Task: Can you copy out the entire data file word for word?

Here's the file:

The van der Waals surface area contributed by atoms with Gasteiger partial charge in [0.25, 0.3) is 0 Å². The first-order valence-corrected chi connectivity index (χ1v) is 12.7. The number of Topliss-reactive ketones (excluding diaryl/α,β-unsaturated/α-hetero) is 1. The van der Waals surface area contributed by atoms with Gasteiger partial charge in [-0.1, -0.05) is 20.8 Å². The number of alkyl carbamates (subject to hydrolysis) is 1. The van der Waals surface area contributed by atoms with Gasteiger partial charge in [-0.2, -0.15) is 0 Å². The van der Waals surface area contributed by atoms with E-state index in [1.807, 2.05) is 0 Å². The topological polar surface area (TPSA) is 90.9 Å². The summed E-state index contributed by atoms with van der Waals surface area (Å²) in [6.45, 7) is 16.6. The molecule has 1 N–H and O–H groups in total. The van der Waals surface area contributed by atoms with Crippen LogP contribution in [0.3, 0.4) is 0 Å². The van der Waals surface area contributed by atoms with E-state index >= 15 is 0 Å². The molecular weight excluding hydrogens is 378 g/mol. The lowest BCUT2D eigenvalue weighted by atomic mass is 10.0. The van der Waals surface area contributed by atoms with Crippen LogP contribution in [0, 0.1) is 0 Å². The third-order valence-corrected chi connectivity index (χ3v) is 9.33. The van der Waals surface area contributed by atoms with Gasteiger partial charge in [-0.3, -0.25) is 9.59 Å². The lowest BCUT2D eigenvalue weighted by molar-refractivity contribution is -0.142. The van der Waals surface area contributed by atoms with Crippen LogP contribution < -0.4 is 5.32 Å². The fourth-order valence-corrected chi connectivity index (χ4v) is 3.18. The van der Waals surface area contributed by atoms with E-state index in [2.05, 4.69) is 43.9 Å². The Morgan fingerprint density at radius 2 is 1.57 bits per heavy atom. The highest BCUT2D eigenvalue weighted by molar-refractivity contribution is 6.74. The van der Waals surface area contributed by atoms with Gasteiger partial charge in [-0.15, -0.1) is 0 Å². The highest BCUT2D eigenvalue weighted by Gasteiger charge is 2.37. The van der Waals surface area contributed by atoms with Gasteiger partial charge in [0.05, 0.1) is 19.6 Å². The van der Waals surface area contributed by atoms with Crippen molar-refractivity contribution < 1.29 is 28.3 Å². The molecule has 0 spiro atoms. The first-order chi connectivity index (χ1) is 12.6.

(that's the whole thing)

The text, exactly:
The van der Waals surface area contributed by atoms with Gasteiger partial charge in [0.25, 0.3) is 0 Å². The first-order valence-corrected chi connectivity index (χ1v) is 12.7. The number of Topliss-reactive ketones (excluding diaryl/α,β-unsaturated/α-hetero) is 1. The van der Waals surface area contributed by atoms with Gasteiger partial charge in [-0.1, -0.05) is 20.8 Å². The number of alkyl carbamates (subject to hydrolysis) is 1. The van der Waals surface area contributed by atoms with Gasteiger partial charge in [-0.2, -0.15) is 0 Å². The van der Waals surface area contributed by atoms with E-state index in [1.807, 2.05) is 0 Å². The topological polar surface area (TPSA) is 90.9 Å². The summed E-state index contributed by atoms with van der Waals surface area (Å²) in [6.45, 7) is 16.6. The molecule has 1 N–H and O–H groups in total. The van der Waals surface area contributed by atoms with Crippen LogP contribution in [0.3, 0.4) is 0 Å². The van der Waals surface area contributed by atoms with E-state index >= 15 is 0 Å². The molecular weight excluding hydrogens is 378 g/mol. The lowest BCUT2D eigenvalue weighted by atomic mass is 10.0. The van der Waals surface area contributed by atoms with Crippen LogP contribution in [0, 0.1) is 0 Å². The third-order valence-corrected chi connectivity index (χ3v) is 9.33. The van der Waals surface area contributed by atoms with Gasteiger partial charge in [-0.3, -0.25) is 9.59 Å². The lowest BCUT2D eigenvalue weighted by molar-refractivity contribution is -0.142. The van der Waals surface area contributed by atoms with Crippen LogP contribution < -0.4 is 5.32 Å². The fourth-order valence-corrected chi connectivity index (χ4v) is 3.18. The van der Waals surface area contributed by atoms with E-state index in [2.05, 4.69) is 43.9 Å². The Morgan fingerprint density at radius 2 is 1.57 bits per heavy atom. The highest BCUT2D eigenvalue weighted by molar-refractivity contribution is 6.74. The van der Waals surface area contributed by atoms with Gasteiger partial charge in [-0.15, -0.1) is 0 Å². The highest BCUT2D eigenvalue weighted by Gasteiger charge is 2.37. The van der Waals surface area contributed by atoms with Gasteiger partial charge in [0.05, 0.1) is 19.6 Å². The van der Waals surface area contributed by atoms with Crippen molar-refractivity contribution < 1.29 is 28.3 Å². The molecule has 0 spiro atoms. The first-order chi connectivity index (χ1) is 12.6.